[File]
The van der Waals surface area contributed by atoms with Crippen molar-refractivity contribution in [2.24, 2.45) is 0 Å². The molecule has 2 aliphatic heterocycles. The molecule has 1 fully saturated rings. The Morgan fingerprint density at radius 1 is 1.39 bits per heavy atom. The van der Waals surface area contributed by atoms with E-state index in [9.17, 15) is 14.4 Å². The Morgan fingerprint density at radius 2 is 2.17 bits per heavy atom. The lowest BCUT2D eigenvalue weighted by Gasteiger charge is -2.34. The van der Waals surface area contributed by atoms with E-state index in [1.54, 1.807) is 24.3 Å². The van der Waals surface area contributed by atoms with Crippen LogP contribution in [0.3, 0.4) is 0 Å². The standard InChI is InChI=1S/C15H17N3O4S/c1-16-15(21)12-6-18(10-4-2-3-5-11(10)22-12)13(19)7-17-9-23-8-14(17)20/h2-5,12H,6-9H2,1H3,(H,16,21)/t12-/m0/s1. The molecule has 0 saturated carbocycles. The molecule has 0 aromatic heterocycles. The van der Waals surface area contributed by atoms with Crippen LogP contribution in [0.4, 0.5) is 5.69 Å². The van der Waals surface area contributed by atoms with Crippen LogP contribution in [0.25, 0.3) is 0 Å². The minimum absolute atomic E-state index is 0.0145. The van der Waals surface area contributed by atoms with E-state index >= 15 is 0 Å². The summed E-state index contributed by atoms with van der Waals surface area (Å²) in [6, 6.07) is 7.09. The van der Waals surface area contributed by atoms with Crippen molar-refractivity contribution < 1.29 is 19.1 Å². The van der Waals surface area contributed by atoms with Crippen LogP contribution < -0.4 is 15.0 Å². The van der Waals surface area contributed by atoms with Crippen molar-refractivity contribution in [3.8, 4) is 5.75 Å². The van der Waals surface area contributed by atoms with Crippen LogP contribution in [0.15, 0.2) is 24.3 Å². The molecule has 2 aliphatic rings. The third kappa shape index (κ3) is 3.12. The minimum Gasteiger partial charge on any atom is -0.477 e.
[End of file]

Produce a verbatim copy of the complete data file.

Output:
The van der Waals surface area contributed by atoms with Crippen molar-refractivity contribution in [2.24, 2.45) is 0 Å². The molecule has 2 aliphatic heterocycles. The molecule has 1 fully saturated rings. The Morgan fingerprint density at radius 1 is 1.39 bits per heavy atom. The van der Waals surface area contributed by atoms with E-state index in [9.17, 15) is 14.4 Å². The Morgan fingerprint density at radius 2 is 2.17 bits per heavy atom. The lowest BCUT2D eigenvalue weighted by Gasteiger charge is -2.34. The van der Waals surface area contributed by atoms with E-state index in [1.54, 1.807) is 24.3 Å². The van der Waals surface area contributed by atoms with Crippen LogP contribution in [0.3, 0.4) is 0 Å². The standard InChI is InChI=1S/C15H17N3O4S/c1-16-15(21)12-6-18(10-4-2-3-5-11(10)22-12)13(19)7-17-9-23-8-14(17)20/h2-5,12H,6-9H2,1H3,(H,16,21)/t12-/m0/s1. The molecule has 0 saturated carbocycles. The molecule has 0 aromatic heterocycles. The van der Waals surface area contributed by atoms with Crippen LogP contribution in [0.4, 0.5) is 5.69 Å². The van der Waals surface area contributed by atoms with Crippen LogP contribution in [0.25, 0.3) is 0 Å². The minimum absolute atomic E-state index is 0.0145. The van der Waals surface area contributed by atoms with E-state index >= 15 is 0 Å². The summed E-state index contributed by atoms with van der Waals surface area (Å²) in [6, 6.07) is 7.09. The van der Waals surface area contributed by atoms with Crippen molar-refractivity contribution < 1.29 is 19.1 Å². The van der Waals surface area contributed by atoms with Crippen LogP contribution < -0.4 is 15.0 Å². The van der Waals surface area contributed by atoms with Crippen molar-refractivity contribution in [3.8, 4) is 5.75 Å². The van der Waals surface area contributed by atoms with Crippen LogP contribution in [0.15, 0.2) is 24.3 Å². The molecule has 2 aliphatic rings. The third kappa shape index (κ3) is 3.12. The minimum Gasteiger partial charge on any atom is -0.477 e.